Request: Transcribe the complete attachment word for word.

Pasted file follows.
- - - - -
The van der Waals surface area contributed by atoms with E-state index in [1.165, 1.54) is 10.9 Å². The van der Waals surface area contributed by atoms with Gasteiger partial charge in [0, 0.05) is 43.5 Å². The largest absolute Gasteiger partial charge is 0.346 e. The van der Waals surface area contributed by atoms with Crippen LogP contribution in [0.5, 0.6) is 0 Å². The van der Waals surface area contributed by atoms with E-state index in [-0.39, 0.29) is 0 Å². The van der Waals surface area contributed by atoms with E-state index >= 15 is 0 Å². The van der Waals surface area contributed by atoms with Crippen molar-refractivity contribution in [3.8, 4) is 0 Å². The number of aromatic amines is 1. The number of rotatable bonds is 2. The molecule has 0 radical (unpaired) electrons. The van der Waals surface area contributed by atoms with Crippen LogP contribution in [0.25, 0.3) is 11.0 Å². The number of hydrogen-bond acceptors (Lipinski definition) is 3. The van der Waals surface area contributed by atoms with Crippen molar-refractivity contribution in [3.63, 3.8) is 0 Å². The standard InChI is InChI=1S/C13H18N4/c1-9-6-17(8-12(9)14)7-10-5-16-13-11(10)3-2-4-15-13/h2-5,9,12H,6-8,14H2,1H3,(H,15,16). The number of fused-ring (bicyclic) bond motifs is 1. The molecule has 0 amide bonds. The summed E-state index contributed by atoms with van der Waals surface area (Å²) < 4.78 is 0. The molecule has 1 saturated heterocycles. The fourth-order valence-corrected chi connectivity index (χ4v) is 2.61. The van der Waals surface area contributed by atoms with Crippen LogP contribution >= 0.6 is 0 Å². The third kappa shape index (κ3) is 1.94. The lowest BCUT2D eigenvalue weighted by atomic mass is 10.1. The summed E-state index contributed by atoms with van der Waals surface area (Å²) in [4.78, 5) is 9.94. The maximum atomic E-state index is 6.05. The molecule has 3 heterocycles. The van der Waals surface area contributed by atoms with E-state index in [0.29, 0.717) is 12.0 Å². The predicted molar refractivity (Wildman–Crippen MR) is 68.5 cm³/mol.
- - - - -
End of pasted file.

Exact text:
The van der Waals surface area contributed by atoms with E-state index in [1.165, 1.54) is 10.9 Å². The van der Waals surface area contributed by atoms with Gasteiger partial charge in [0, 0.05) is 43.5 Å². The largest absolute Gasteiger partial charge is 0.346 e. The van der Waals surface area contributed by atoms with Crippen LogP contribution in [0.5, 0.6) is 0 Å². The van der Waals surface area contributed by atoms with E-state index in [-0.39, 0.29) is 0 Å². The van der Waals surface area contributed by atoms with E-state index >= 15 is 0 Å². The van der Waals surface area contributed by atoms with Crippen molar-refractivity contribution in [3.8, 4) is 0 Å². The number of aromatic amines is 1. The number of rotatable bonds is 2. The molecule has 0 radical (unpaired) electrons. The van der Waals surface area contributed by atoms with Crippen LogP contribution in [0.25, 0.3) is 11.0 Å². The number of hydrogen-bond acceptors (Lipinski definition) is 3. The van der Waals surface area contributed by atoms with Crippen molar-refractivity contribution in [3.63, 3.8) is 0 Å². The standard InChI is InChI=1S/C13H18N4/c1-9-6-17(8-12(9)14)7-10-5-16-13-11(10)3-2-4-15-13/h2-5,9,12H,6-8,14H2,1H3,(H,15,16). The number of fused-ring (bicyclic) bond motifs is 1. The molecule has 0 amide bonds. The summed E-state index contributed by atoms with van der Waals surface area (Å²) < 4.78 is 0. The molecule has 1 saturated heterocycles. The fourth-order valence-corrected chi connectivity index (χ4v) is 2.61. The van der Waals surface area contributed by atoms with Crippen LogP contribution >= 0.6 is 0 Å². The third kappa shape index (κ3) is 1.94. The lowest BCUT2D eigenvalue weighted by atomic mass is 10.1. The summed E-state index contributed by atoms with van der Waals surface area (Å²) in [4.78, 5) is 9.94. The maximum atomic E-state index is 6.05. The molecule has 3 heterocycles. The van der Waals surface area contributed by atoms with E-state index in [0.29, 0.717) is 12.0 Å². The predicted molar refractivity (Wildman–Crippen MR) is 68.5 cm³/mol.